To USB or Not to USB


Synopsys USB 3.0 Success Story – Realtek

We have a new Success Story from Realtek with our USB 3.0 digital IP.

Using DesignWare USB 3.0 IP, Realtek achieved first-silicon success for their industry’s first certified USB 3.0 card reader.  So read the Success Story here talking about the integration of our USB 3.0 Device into the Realtek design.

I think this might still be the ONLY USB 3.0 Card Reader chip in the whole universe. I’ve looked for another one and I can’t find it.

If find or know of another USB 3.0 Card Reader, send me an e-mail, or Twitter use at #SNPS.

As you know from reading blogs, these faster USB 3.0 Card Readers are critical for reading faster SDXC flash chards that read data at 95 Megabytes or 0.95 Gigabits per second.  This is much faster than the speeds that USB 2.0 can deliver (USB 2.0 typical effective throughput is about 32 Megabytes per second).  Scroll down to the SD section in this blog entry for more on SDXC which will will allow read speeds of up to 3 Gigabits per second.  (The new MacBook Air and Pro have SDXC card readers. I’m guessing these use a USB 3.0 Card Reader.


Here’s a picture of a USB 3.0 Hub combined with the Realtek Card Reader chip the RTS5182.

USB 3.0 & 2.0 Hub Card Reader






You may have known that Realtek is our customer for our USB 3.0 digital IP including USB 3.0 Host and Device from our 40 design wins, 30 customer press release.  We thought you’d like to hear/read what the engineers said about our IP.



Response to Reader Comment – Digital Camera Story

I received the following comment on my Why the iPhone 4S drives the need for USB 3.0 blog


Luke says:

June 15, 2012 at 5:57 pm

youre an idiot if you think that any fixed lens camera (like the iphone 4s) will replace a mid-ranged digital camera.


You can read my formal response below


But first, here is some evidence I am not an idiot.  I visited the Mall of America.  It has an Amusement park.  I looked over at 2 park benches with six adults.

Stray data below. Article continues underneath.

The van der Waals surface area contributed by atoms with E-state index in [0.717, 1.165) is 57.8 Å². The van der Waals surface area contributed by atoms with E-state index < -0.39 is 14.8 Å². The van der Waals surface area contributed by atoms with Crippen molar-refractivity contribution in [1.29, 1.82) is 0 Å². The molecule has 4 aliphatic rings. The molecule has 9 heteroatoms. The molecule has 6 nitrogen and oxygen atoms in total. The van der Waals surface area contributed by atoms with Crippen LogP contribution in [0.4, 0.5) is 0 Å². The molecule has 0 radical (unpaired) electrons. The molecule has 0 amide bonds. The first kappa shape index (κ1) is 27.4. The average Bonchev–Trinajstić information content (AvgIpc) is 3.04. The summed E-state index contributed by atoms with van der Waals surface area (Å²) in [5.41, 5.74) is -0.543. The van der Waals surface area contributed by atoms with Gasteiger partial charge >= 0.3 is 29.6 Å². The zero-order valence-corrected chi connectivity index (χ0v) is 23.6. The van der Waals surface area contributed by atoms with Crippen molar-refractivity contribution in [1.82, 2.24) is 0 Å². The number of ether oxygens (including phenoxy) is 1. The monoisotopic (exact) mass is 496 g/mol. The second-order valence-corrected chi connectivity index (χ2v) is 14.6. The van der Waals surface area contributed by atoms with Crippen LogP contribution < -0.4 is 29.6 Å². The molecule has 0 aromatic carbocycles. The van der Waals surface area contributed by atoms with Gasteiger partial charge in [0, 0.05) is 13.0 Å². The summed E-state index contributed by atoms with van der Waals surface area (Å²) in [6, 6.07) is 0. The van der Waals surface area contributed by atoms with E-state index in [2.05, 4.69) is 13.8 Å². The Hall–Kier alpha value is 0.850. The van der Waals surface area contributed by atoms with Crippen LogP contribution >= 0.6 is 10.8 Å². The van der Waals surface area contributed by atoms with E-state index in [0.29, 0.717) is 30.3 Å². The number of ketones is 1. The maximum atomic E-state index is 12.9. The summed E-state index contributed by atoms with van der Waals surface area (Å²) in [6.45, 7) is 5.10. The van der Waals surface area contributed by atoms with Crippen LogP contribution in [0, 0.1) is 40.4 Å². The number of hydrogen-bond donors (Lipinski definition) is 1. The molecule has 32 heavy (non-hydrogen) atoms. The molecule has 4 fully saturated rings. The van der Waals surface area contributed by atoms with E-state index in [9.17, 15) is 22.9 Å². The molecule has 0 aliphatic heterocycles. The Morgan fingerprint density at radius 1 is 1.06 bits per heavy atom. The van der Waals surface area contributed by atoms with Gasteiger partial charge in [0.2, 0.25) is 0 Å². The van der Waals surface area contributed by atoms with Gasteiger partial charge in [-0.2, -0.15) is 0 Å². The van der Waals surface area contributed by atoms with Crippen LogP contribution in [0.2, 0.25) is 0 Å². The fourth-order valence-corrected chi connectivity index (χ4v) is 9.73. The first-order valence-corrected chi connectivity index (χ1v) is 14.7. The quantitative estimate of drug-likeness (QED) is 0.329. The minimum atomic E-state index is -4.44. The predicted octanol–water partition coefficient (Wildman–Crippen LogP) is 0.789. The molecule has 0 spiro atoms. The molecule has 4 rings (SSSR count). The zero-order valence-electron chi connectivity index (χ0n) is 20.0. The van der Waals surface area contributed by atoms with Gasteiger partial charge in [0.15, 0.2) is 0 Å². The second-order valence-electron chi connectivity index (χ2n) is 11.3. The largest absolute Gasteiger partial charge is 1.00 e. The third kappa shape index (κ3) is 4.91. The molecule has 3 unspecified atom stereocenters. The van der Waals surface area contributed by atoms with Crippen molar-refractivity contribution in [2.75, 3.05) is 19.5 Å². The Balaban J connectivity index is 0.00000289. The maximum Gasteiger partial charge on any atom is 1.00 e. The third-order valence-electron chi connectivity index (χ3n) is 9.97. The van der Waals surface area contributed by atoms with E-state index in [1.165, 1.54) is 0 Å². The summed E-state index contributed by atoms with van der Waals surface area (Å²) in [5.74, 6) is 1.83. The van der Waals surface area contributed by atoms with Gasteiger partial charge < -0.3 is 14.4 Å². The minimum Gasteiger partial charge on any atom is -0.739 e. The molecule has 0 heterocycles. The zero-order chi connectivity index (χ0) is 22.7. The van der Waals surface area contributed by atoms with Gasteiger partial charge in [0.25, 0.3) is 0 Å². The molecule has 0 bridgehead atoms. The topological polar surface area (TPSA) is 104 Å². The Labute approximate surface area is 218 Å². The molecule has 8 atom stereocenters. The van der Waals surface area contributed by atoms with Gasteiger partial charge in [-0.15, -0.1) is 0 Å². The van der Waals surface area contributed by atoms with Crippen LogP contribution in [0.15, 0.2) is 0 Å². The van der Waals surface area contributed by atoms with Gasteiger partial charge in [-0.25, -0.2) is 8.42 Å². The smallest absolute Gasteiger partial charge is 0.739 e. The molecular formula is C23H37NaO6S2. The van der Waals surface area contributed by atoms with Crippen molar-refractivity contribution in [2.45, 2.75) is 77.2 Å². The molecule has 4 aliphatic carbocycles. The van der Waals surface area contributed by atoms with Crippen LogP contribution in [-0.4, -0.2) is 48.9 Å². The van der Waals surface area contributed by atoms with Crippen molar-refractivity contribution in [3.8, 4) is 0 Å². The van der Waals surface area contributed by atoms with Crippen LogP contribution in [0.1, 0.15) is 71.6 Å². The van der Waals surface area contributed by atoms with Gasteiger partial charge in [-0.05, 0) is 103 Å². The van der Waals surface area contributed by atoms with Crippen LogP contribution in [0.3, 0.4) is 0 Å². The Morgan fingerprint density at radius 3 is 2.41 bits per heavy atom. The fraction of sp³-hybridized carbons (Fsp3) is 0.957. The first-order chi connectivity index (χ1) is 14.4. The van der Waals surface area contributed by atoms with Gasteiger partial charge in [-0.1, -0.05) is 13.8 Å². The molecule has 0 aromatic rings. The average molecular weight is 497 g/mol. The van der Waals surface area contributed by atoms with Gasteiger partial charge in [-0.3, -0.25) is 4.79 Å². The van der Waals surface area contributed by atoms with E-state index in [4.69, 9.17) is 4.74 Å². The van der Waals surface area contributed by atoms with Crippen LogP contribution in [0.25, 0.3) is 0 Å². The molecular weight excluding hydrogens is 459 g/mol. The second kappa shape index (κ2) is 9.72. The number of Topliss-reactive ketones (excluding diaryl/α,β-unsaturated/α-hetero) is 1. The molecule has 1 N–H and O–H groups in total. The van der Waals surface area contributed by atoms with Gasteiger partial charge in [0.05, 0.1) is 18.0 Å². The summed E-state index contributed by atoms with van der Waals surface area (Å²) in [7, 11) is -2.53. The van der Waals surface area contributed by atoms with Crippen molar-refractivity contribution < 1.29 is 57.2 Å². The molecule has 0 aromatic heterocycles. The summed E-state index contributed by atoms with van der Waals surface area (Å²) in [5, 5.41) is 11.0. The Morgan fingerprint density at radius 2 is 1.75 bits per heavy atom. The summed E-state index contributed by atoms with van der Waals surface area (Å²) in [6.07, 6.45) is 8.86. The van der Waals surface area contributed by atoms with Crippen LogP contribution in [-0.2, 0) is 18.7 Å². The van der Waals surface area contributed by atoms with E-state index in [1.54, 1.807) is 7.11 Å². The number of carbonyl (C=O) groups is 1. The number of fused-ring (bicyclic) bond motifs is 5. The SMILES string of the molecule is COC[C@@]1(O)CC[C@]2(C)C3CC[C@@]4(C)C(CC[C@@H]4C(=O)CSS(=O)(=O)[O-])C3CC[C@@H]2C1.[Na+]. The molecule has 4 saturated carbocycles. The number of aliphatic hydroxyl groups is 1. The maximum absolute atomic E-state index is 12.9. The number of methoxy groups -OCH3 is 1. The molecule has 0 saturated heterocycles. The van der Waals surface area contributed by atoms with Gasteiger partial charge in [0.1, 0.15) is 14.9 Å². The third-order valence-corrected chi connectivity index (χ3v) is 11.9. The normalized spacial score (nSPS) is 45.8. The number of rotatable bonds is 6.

This is what I saw from left to right

Person 1) Digital SLR taking a picture

Person 2) SmartPhone taking a picture

Person 3) SmartPhone taking a picture

Person 4) SmartPhone taking a picture

Person 5) SmartPhone taking a picture

Person 6) SmartPhone typing on their SmartPhone


This is the Mall of America in Minnesota. This is the MidWest or Central U.S.

Many of the visitors are from the midwest, like Colorado or Michigan. (This is my unofficial sampling of the people in the park)

My point:  The SmartPhone has already replaced most cameras.

(I would have taken a picture of this scene with my SmartPhone, but It didn’t occur to me until after everyone had put down their phones.)

My other response is below.

Eric Huang says:

June 15, 2012 at 6:14 pm


I would like to say first:

1) Thanks for calling me an idiot. It’s refreshing.

2) How many people actually carry around a camera, who carry an iPhone 4S?
ANSWER: Probably not a lot.

3) Do Mid-Range cameras and Pro-sumer cameras become only Special Event cameras?
ANSWER: Yes. Maybe only the 1 Dad or 1 Mom or serious photographer. Otherwise, the iPhone 4S camera is “good enough” for recording all but the most important events that require either HD or high speed photography.

4) Where do you carry a low-end or mid-range camera?
ANSWER: Markets where SmartPhones are not affordable or accepted. In this case, the low-end phones will always have USB 2.0. And the user has to have a PC to connect them to, and the knowledge to upload them, and the time, and if they have all those things, do they have the money for a SmartPhone? If they have the money for a Smartphone do they have a dataplan? If they have a dataplan, why wouldn’t they take the picture with their 8MP iPhone 4S?
The point is: The mid-range camera is for the person that is sophisticated enough to own a smart phone, but either can’t afford either a smart phone, a data plan, or a pro-sumer phone.
I’m open to counter arguments here.

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